Dixella hansoni Chaverri and Borkent

Chaverri, Luis Guillermo & Borkent, Art, 2007, The Meniscus midges of Costa Rica (Diptera: Dixidae), Zootaxa 1575 (1), pp. 1-34: 13-15

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http://doi.org/ 10.11646/zootaxa.1575.1.1

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Dixella hansoni Chaverri and Borkent

n. sp.

Dixella hansoni Chaverri and Borkent   n. sp.

( Figures 1D View FIGURE 1 , 2D View FIGURE 2 , 4D View FIGURE 4 , 6D View FIGURE 6 , 7D View FIGURE 7 , 11B View FIGURE 11 , 18B View FIGURE 18 )

Diagnosis. Male: only species of Dixidae   in Central America with a wide pale medial band on the pleura extending from the anterior margin of the katepisternum to the posterior margin of the anepimeron ( Fig. 4D View FIGURE 4 ), with R2+3 originating distal to r-m (fig. 6D), and with the aedeagus bilobed anteriorly ( Fig. 11B View FIGURE 11 ). Female: unknown.

Description. Male. Head ( Fig. 1D View FIGURE 1 ): brown, densely spiculate. Clypeus brown, as wide as long. Antennal scape, pedicel brown, flagellomeres yellowish. Thorax ( Fig. 2D View FIGURE 2 , 4D View FIGURE 4 ): scutum yellowish, broad anterolateral brown line narrowing posterolaterally; lateral band continues medially as faint yellow line anterior to middle of scutum to prescutellar area, with single row of elongate setae; acrostical, anterior dorsocentral, supraalar setae short, scattered. Scutellum brown, mediotergite yellowish. Pleura with pronotum yellowish, propleuron, katepisternum, posterior anepisternum, anepimeron, metanepisternum brown; medial yellow strip extending from katepisternum to anterior half of anepimeron; 2 setae on posteroventral margin of posterior anepisternum. Wing ( Fig. 6D View FIGURE 6 ; Table 1): with or without slight darkening over r-m; R2+3 originating distal to r-m; stem of R2+3 0.55 length of R3. Halter: pale, 0.45 length of fore femur. Legs yellowish; claws as figured ( Fig. 7D View FIGURE 7 ). Genitalia ( Fig. 11B View FIGURE 11 ): tergite 9 with anterior, posterior margins nearly straight, with scattered setae, more sparse medially. Sternite 9 with posterior margin with broad excavation, with one submedial, two lateral setae. Gonocoxite as long as wide; basal lobe rounded, medial margin somewhat rounded; apical lobe cylindrical, tusk-like, slightly curved dorsally, tip acute, 0.50 length of gonostylus, with elongate basal seta, elongate midlength seta, two short subapical setae. Gonostylus slightly swollen at base, apex not swollen, subapical spine not present. Parameres dark brown, narrow, each curved in S shape, apices convergent. Aedeagus as figured. Tergite 10 light brown, anterolateral margin rounded, posterior margin somewhat bilobed, with 1–2 short subapical setae, subbasal lateral brown membrane.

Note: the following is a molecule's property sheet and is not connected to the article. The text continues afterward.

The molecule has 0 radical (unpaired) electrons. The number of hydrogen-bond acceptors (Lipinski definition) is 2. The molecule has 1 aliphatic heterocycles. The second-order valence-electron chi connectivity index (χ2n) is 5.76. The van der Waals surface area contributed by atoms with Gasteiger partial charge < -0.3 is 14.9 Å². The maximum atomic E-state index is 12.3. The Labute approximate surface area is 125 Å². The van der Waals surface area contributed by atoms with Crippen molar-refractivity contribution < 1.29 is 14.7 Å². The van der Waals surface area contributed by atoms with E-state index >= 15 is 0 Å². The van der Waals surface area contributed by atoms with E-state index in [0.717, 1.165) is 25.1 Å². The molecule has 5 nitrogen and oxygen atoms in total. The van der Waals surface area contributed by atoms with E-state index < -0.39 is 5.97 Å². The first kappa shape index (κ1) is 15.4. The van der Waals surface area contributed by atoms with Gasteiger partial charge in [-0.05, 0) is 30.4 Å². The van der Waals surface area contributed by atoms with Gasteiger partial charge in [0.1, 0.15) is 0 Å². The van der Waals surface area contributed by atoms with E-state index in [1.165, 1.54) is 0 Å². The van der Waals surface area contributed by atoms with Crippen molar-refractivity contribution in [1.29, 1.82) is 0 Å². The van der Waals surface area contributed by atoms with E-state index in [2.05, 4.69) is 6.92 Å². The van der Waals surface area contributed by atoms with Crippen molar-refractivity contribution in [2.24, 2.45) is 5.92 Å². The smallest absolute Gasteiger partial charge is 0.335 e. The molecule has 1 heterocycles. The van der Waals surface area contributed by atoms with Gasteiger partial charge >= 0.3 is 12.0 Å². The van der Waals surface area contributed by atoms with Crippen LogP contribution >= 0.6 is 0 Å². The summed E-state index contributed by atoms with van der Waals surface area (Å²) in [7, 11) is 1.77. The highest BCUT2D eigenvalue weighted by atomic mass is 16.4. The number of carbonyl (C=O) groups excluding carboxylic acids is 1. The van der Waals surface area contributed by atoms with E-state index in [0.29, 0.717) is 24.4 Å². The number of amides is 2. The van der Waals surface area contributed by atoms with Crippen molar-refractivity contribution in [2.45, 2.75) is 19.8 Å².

Female and immatures. Unknown.

Distribution and bionomics. Dixella hansoni   is known from a single male in Costa Rica ( Fig. 18B View FIGURE 18 ), collected at 10 m elevation during the dry season (January). The specimen was swept from the margin of either Quebrada Bonita or a small tributary of this stream. The habitat corresponds to Tropical Moist Forest in the lowlands.

Taxonomic discussion. This species is similar to D. shannoni   but the medial strip of paler cuticle on the pleura extends posteriorly only to about the anterior half of the anepimeron, the tarsal claws differ in number of teeth, the tip of the apical lobe of the male genitalia is rounded in D. shannoni   and acute in D. hansoni   , the gonostylus in D. hansoni   lacks apical setae, and tergite 10 differs in shape and number of setae in both species. A single female collected from the type locality but on 24-I-1994 (INBC) may represent the female of D. hansoni   . However, we were unable to discern any difference between this female and those of D. shannoni   and, with the information available, it may belong to either species.

Types. Holotype, male adult on microscope slide, labeled “ HOLOTYPE Dixella hansoni Chaverri and Borkent   ”, “ Costa Rica, 2 Km NE Tárcoles, Carara NP, 1-I-1994, A. Borkent, CD 1726” ( CNCI).  

Derivation of specific epithet. This species is named for Paul E. Hanson in recognition of his important and continuing research on the Hymenoptera and other insects of Costa Rica and for his invaluable teaching of entomology to the first author.


Canadian National Collection Insects